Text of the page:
Lizzy Yarnold retires from skeleton after winning two Olympic gold medals

BRITAIN'S most decorated Winter Olympian Lizzy Yarnold has announced her retirement from skeleton, saying she is "ready for a new chapter" in her life.

The first Briton to retain a Winter Games title when she won gold at Pyeongchang 2018, the 29-year-old now plans to help the country's young athletes as they prepare for future Olympics.

 Lizzy Yarnold waves the Union Jack above her head after winning Olympic gold for the second time

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Lizzy Yarnold waves the Union Jack above her head after winning Olympic gold for the second time
 Lizzy Yarnold pumps the air with delight after her stunning final run led to Olympic gold

Reuters
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Lizzy Yarnold pumps the air with delight after her stunning final run led to Olympic gold

"It has been an amazing 10 years of my life, and I have been lucky enough to learn from amazing coaches and be part of this team," Yarnold told the BBC.

"It was never just me by myself. So I can take this opportunity to thank everyone for helping me achieve my dreams.

"When I came into the sport I wanted to go to the Olympics and now I have achieved everything I could have dreamed of and more."

Over a 10-year career, Yarnold won every major trophy in the sport, including World Championship, World Cup and European Championship titles, before claiming her second Olympic gold medal in South Korea eight months ago.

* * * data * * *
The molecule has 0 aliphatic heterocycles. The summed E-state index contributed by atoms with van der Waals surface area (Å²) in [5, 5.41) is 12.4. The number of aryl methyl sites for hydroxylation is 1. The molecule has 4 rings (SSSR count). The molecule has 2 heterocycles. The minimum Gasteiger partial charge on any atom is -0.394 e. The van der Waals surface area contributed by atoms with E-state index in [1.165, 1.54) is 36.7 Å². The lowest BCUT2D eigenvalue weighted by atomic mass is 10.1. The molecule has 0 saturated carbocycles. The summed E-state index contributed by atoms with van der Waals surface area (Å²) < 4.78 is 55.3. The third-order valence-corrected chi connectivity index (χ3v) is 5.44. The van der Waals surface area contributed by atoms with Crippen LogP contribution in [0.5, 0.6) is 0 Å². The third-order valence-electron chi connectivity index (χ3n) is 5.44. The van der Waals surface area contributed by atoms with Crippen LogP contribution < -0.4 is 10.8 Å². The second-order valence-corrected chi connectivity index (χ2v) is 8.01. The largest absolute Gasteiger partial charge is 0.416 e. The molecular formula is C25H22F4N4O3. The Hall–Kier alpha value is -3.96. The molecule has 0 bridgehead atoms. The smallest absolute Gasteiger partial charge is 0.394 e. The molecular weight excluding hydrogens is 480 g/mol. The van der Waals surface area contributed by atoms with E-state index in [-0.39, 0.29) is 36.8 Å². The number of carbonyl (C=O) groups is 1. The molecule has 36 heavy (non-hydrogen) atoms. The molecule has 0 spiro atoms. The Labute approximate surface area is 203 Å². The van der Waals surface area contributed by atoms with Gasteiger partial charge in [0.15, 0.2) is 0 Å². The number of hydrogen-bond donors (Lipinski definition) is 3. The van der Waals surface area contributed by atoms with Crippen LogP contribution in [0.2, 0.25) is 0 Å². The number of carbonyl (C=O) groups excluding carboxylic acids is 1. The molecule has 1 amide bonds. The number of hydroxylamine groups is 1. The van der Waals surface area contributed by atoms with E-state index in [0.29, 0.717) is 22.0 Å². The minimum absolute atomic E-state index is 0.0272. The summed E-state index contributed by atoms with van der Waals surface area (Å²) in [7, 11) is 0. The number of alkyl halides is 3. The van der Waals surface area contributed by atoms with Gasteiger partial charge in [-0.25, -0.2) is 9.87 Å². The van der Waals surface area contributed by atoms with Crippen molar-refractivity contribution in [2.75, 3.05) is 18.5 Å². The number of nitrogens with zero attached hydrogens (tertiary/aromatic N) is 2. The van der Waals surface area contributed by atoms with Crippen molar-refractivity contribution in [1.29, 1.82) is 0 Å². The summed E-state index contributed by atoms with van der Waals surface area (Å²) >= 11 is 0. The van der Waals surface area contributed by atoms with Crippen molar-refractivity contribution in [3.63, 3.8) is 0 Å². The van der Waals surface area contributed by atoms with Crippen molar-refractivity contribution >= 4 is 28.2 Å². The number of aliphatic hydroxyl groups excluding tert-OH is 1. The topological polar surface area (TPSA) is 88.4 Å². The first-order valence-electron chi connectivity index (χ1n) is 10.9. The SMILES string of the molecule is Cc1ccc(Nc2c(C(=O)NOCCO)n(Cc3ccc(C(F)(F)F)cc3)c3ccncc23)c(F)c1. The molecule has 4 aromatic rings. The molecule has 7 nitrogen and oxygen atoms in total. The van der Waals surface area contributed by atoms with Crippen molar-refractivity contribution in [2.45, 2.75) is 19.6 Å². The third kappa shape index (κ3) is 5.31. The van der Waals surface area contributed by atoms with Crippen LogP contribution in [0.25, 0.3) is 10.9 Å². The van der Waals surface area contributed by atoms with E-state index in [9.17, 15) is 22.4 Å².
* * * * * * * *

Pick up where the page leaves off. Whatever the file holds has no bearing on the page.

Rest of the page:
Lizzy Yarnold of Great Britain poses with her Skeleton gold medals

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Lizzy Yarnold of Great Britain poses with her Skeleton gold medals

 Yarnold screams with delight as she realises she has defended her Olympic skeleton title

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Yarnold screams with delight as she realises she has defended her Olympic skeleton title

Yarnold won her first Winter Games title at Sochi in 2014 and by successfully defending her Olympic crown in Pyeongchang, moved ahead of Jayne Torvill and Christopher Dean and Jeanette Altwegg, who each won gold and bronze in figure skating, as the most decorated British Winter Olympian.

"Lizzy has given everything to our sport and she undoubtedly deserves her status as a true great," British Skeleton's Head of Performance, Danny Holdcroft, said in a statement.

"Her drive and desire to defend her Olympic title was a shining example of digging deep into both physical and mental trenches to achieve a dream."

British skeleton racer Lizzy Yarnold's parents celebrate their daughter becoming the first British Olympian to defend a gold medal

BRITAIN'S most decorated Winter Olympian Lizzy Yarnold has announced her retirement from skeleton, saying she is "ready for a new chapter" in her life.